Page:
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Opening Address by His All Holiness Ecumenical Patriarch Bartholomew(July 14, 2006).

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THE FRAGILE BEAUTY OF THE WORLD

It is with great pleasure that we welcome you all, dignitaries and delegates, to the official opening of Symposium VI, entitled “Amazon, Source of Life.” Since 1995, five water-borne symposia have been organized in major water bodies of Europe: the Aegean Sea, the Black Sea, the Danube River, the Adriatic Sea, and the Baltic Sea. The participation of regional and international representatives of the scientific, religious, and media worlds ensure that the message and outcomes of our symposium, with regard to crucial and specific issues will be brought to the attention of the world community. The present Symposium is honoured by the joint patronage of His Excellency Mr Kofi Annan, Secretary General of the United Nations.

This symposium is in many ways both historical and unique. It is the first time that our initiatives have ventured beyond European boundaries but our gathering underlines – on a broader, global level – the critical role of the Amazon River for the future of our planet. This river comprises a microcosm of our planet. In its waters, we observe many of the world’s ecological issues. We are humbled in its presence. We have come to listen to its story, to learn from its history, to admire its fragile beauty, and to gain hope for the entire world from its resilience.

We are conscious of the consequences of human activity on the Brazilian rainforest. Environmental issues are very much at the forefront of daily news. We hear of air and water pollution, of global warming and the threatened extinction of numerous animal or plant species. The statistics are indeed alarming. How should we react? What do they mean for development, and for the ways we are accustomed to living?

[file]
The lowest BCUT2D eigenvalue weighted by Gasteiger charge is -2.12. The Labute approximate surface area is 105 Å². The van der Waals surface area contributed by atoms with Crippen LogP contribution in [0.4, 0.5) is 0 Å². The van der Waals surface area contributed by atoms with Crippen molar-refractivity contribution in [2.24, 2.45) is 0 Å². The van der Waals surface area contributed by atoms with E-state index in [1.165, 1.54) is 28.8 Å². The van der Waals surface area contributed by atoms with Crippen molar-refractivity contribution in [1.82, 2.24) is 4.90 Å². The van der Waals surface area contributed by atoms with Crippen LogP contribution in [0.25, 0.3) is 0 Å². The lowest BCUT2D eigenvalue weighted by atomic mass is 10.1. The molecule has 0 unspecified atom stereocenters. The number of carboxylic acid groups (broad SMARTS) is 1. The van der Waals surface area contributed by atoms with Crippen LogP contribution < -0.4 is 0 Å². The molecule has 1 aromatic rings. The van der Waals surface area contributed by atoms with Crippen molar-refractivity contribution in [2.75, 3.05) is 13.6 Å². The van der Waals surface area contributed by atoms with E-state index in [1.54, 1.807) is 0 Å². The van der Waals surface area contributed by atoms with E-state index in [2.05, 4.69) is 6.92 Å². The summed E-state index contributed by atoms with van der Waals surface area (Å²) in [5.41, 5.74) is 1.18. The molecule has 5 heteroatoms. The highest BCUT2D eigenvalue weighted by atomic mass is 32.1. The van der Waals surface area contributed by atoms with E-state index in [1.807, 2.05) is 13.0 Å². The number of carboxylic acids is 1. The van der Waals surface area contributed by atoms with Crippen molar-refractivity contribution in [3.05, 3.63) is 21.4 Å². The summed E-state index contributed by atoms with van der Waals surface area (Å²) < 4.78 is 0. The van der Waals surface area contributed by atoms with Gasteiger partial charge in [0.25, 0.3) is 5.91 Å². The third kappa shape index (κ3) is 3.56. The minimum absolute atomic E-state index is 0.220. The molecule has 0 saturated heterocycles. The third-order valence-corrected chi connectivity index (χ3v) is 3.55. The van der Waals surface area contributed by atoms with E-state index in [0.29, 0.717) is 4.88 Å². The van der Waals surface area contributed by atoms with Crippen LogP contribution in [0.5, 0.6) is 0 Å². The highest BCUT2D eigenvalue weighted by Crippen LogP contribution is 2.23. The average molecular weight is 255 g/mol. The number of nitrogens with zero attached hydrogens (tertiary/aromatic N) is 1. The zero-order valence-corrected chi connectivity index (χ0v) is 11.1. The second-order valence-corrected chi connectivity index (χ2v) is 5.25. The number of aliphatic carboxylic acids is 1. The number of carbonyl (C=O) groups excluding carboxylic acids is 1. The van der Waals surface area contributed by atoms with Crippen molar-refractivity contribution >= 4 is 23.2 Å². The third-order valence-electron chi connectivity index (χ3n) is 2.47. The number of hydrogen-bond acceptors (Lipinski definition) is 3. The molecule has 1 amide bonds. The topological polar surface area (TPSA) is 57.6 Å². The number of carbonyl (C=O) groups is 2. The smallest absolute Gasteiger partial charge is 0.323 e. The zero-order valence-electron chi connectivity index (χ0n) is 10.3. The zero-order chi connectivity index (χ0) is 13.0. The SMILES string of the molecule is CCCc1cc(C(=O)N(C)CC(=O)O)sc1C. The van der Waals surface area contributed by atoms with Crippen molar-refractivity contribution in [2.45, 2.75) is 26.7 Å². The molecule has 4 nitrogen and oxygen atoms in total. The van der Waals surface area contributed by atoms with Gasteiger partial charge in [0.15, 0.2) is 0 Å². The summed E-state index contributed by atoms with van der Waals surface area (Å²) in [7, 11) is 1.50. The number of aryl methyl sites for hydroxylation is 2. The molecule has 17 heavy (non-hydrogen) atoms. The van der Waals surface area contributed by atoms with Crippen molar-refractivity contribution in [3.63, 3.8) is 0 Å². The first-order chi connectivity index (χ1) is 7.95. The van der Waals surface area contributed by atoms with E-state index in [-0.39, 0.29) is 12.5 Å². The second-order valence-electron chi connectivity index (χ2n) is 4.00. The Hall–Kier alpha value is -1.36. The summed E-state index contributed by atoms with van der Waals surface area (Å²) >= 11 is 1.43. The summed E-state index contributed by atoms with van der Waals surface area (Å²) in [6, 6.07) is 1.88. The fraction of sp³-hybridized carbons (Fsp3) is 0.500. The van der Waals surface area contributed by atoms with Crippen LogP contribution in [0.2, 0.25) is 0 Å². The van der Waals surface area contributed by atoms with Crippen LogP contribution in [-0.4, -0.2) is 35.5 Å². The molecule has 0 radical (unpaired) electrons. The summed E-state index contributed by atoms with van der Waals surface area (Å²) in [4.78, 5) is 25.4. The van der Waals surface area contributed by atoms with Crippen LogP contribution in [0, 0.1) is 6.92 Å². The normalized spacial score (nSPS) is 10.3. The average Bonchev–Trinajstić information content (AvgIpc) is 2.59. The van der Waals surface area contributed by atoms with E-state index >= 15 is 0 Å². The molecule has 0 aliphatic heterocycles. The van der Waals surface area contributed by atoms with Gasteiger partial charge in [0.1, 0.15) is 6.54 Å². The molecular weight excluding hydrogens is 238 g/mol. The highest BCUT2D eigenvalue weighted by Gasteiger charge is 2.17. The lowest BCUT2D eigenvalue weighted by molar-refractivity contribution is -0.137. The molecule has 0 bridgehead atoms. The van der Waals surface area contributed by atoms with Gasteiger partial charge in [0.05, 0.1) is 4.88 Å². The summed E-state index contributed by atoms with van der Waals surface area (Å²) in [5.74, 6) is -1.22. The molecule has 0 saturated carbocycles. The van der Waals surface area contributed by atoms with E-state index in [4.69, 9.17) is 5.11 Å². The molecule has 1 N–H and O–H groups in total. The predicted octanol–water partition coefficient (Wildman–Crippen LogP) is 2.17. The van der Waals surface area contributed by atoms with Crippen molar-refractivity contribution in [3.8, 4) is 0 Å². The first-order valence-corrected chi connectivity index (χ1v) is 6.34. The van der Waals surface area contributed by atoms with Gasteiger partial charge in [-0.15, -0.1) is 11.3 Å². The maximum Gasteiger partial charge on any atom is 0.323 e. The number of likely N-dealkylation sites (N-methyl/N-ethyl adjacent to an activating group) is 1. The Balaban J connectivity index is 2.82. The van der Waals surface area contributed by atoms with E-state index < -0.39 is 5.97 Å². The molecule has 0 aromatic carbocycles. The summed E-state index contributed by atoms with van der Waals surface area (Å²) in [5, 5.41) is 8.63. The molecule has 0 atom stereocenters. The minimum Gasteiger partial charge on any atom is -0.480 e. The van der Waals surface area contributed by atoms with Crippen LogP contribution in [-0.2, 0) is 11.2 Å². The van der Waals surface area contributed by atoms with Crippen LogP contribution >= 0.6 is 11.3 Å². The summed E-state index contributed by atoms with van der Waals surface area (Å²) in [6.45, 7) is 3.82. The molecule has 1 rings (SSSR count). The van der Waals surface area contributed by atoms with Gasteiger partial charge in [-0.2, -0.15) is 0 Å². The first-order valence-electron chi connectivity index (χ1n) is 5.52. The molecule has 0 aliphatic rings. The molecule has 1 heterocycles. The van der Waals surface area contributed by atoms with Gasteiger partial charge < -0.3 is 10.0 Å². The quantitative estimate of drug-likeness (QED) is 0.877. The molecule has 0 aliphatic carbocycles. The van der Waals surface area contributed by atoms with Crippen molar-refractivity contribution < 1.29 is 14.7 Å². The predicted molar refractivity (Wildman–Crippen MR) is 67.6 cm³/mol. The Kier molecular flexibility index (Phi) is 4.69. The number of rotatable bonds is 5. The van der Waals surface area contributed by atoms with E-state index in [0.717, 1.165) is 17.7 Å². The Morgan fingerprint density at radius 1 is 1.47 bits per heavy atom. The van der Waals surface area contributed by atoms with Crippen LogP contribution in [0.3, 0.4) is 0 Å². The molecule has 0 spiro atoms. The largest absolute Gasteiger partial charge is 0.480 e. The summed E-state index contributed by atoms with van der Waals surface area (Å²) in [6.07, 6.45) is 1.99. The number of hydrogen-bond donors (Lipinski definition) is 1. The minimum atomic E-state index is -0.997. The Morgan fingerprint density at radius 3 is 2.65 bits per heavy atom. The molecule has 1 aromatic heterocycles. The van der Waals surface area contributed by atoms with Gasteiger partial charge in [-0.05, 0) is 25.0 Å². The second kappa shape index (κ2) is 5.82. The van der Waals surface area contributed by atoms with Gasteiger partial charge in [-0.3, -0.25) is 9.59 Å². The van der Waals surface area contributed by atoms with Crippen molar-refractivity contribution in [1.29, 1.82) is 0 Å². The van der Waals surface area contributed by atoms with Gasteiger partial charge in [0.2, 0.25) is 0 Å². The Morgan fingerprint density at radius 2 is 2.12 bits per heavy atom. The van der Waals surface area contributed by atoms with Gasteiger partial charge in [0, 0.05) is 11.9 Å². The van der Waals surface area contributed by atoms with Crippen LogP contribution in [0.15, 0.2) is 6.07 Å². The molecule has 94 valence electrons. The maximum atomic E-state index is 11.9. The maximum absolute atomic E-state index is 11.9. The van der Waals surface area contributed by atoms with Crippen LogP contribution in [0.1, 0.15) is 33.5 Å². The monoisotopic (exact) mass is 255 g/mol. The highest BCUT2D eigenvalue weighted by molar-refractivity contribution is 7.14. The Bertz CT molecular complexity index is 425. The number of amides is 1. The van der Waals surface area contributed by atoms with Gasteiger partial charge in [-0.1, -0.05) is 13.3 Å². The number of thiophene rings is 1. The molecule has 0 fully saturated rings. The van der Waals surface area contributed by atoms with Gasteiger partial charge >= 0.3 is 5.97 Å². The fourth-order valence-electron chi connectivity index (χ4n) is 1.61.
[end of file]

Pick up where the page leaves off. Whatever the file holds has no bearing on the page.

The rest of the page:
Every product we make and enjoy (from the paper we work with, to processed meat and the soy beans that sustain its industry), every tree we fell, every building we construct, every road we travel, definitively and permanently alters creation. At the basis of this alteration – or perhaps we should characterize it as abuse – of creation is a fundamental difference between human, natural, and divine economies. In the Orthodox tradition, the phrase “divine economy” is used to describe God’s extraordinary acts of love and providence toward humanity and creation. “Economy” is derived from the Greek word “oikonomia,” which implies the management of an environment or household (oikos), which is also the root of the word “ecology” (oikologia). Let us consider, however, the radical distinction between the various kinds of economy. Our economy tends to use and discard; natural economy is normally cyclical and replenishes; God’s economy is always compassionate and nurturing. Nature’s economy is profoundly violated by our wasteful economy, which in turn constitutes a direct offence to the divine economy. The prophet Ezekiel again recognized this abuse of the natural eco-systems when he observed: Is it not enough to feed on good pasture? Must you also trample the rest with your feet? Is it not sufficient to drink clear water? Must you also muddy the rest with your feet? (34,18)

Our perspective is neither that of a scientist nor that of an economist; our principles are derived from the altar of the Church and the heart of theology. In this respect, the liturgy provides for us a mystical basis for a broader, spiritual worldview. It both reflects the way we respond to creation and moulds the way we respect creation.

Perhaps no other place in the world reflects so apparently or records so articulately both the sacred beauty of creation and the consequences of human choices. A spiritual worldview should inform our concept of creation and define our conduct within this world. This worldview is neither a political plan nor an economic strategy. It is essentially a way of reflecting on what it means to perceive the world through the lens of the soul.